By Deng Machol
Juba – South Sudan has wooed the foreign investors to the oil sectors as the East Africa’s youngest nation turns a decade next week.
South Sudan hosted the Oil and Power 4th conference in Juba to raise financing and build infrastructure and energy projects.
The Oil & Power conference is part of a campaign to drive capital into key energy and infrastructure sectors.
Speaking at the opening of the South Sudan Oil and Power Conference, Minister of Presidential Affairs, Dr Barnaba Marial Benjamin said South Sudan is stable enough to welcome investments after six years of crisis, sent out most foreign investors in the country.
“Don’t worry of anything, the government is working to bring stability in the country. The 2018 peace agreement is “progressing well” with the parties in the unity government having the political will to “fully implement the peace deal for the country to have stability,” said Dr. Marial.
Minister Marial urged domestic and foreign investors to take up available investment opportunities in oil and other minerals in the country.
“We have a lot of resources that we need people to come and invest in,” Marial told delegates from both the region and internationally attending the conference
“We have oil, gold, agriculture and wild life, among other minerals that we have in the country and we want whoever is willing to come and invest with us here in South Sudan,” said Dr. Marial, who was guest of honor.
Marial further urged banking institutions in the country to provide loans to businesses in order to spur local investments.
South Sudan’s Petroleum Minister, Hon Puot Kang Chol said the country had achieved some significant progress include the resumption of oil production in Unity state, road infrastructure, and renovation of Juba International airport.
He said the main priority in the sector is increasing foreign investment as a foundation for economic recovery.
Chol welcomed investors into the country and urged them on collaborating with their local counterparts.
The Minister of Investment, Dhieu Mathok said the country’s wealth of untapped resources should attract foreign investments.
“South Sudan is blessed with a lot of resources, we need industries and we cannot do it alone. We need investors to come and invest in South Sudan,” said Mathok.
Mathok assured that they are now working hard to address some of the challenges that used to face the investors who want to invest in our country.
The investors were warned to adhere to the human resource policy for equal employment to all oil workers and protect environmental pollution.
“It is a good message that South Sudan is on right path on peace implementation and the country is very peaceful and stability for business and investment,” said James Hoth Mai, Minister of Labour.
However, Sudanese Minister of Energy and Mining Adel Ali Ibrahim appreciated the resumption of oil production to improve country investment and economic growth and promised to work closely with his South Sudanese counterpart.
Somalia Minister of Petroleum, Gas, and energy Mohamed Hamid said the Juba conference on oil and energy would improve the bilateral relationship between two sisterly countries.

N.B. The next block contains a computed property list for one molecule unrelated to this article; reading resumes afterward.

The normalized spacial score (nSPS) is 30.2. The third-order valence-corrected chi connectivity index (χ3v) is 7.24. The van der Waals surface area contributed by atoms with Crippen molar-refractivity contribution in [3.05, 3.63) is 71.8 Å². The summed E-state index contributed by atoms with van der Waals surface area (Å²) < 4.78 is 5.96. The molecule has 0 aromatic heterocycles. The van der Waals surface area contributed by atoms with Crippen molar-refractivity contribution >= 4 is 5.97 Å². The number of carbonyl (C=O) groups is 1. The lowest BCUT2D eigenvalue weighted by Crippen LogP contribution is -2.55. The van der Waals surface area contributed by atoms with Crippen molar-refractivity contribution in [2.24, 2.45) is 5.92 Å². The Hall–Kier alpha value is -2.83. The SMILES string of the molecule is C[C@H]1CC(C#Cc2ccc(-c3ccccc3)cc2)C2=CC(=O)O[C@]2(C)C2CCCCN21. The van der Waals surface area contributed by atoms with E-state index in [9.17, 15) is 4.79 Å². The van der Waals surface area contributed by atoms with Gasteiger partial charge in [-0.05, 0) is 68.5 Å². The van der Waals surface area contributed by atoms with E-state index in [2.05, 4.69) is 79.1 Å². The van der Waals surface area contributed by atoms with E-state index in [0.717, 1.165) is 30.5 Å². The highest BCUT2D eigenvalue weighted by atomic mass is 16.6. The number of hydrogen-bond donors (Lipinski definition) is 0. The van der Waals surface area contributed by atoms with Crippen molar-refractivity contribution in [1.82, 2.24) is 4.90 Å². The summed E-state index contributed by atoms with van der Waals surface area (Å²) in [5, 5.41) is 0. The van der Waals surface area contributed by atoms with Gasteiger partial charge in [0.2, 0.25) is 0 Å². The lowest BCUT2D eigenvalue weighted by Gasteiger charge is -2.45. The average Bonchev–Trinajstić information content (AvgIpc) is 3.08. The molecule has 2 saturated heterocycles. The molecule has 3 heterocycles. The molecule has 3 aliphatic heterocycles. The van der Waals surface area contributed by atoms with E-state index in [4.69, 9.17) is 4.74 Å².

“This mark a beginning of transformance chapter of matual relationships in exporating our natural resources,” said Hamid. Adding that it is a quiet great deed of work commitment and dedication in order from the people and the government of South Sudan to get to this point of oil sectors development.
South Sudan Civil Society appreciates the Ministry of Petroleum and the Ministry of Energy and Dams for organizing the conference on Oil and Power amidst the various challenges of the year 2021 aggravated by COVID-19.
They say the development is magnificent, but equitable management of the natural resources in the oil resources should benefit the people now without compromising the future generation.
The nation has also launched its first-ever oil licensing round featuring five blocks that invites experienced partners and operators to unlock South Sudan’s oil and gas acreage that remains 90% unexplored.
South Sudan has been on the global radar for corruption in the oil sector since its independence in 2011, with various international human rights organisations accusing the country’s leadership of allowing the military elite to loot the sector at the expense of citizens.
According to a recent World Bank report, South Sudan’s oil sector has the potential to remain the primary driver of growth, with estimated oil production of 62.1 million barrels in the 2019/2020 fiscal year, a 26.5 percent increase from 49.1 million barrels in the 2018/2019 fiscal year.
Before the civil war broke out in 2013, South Sudan was producing 350,000 barrels per day, but later dropped to about 130, 000 barrels per day as most of the oil fields in the Upper Nile and Unity states were shut down.
However, following the signing of the peace agreement in Khartoum in September 2018, South Sudan and Sudan joined forces to provide security and open the Unity State’s most productive oil fields.
Currently, the country produces between 175,000 and 230,000 barrels per day, but experts believe that if security is guaranteed, South Sudan has the potential to produce 500,000 barrels per day.
South Sudan is seeking to establish energy development as a catalyst for economic growth and sustainable development, stimulating diversification, skills development and job creation across both energy and non-energy industries.
The two-day conference is being held under the theme, ‘Build the Nation, Capital raising and innovative financing to build critical infrastructure and energy projects’.
Juba government urged companies to invest in different areas, incorporate Gold, tourism, wildlife, and agriculture as part of an asset than the oil and gas sector.
The government also assured stakeholders about its commitment to implement the Revitalize Peace Agreement ending seven years of political wrangling.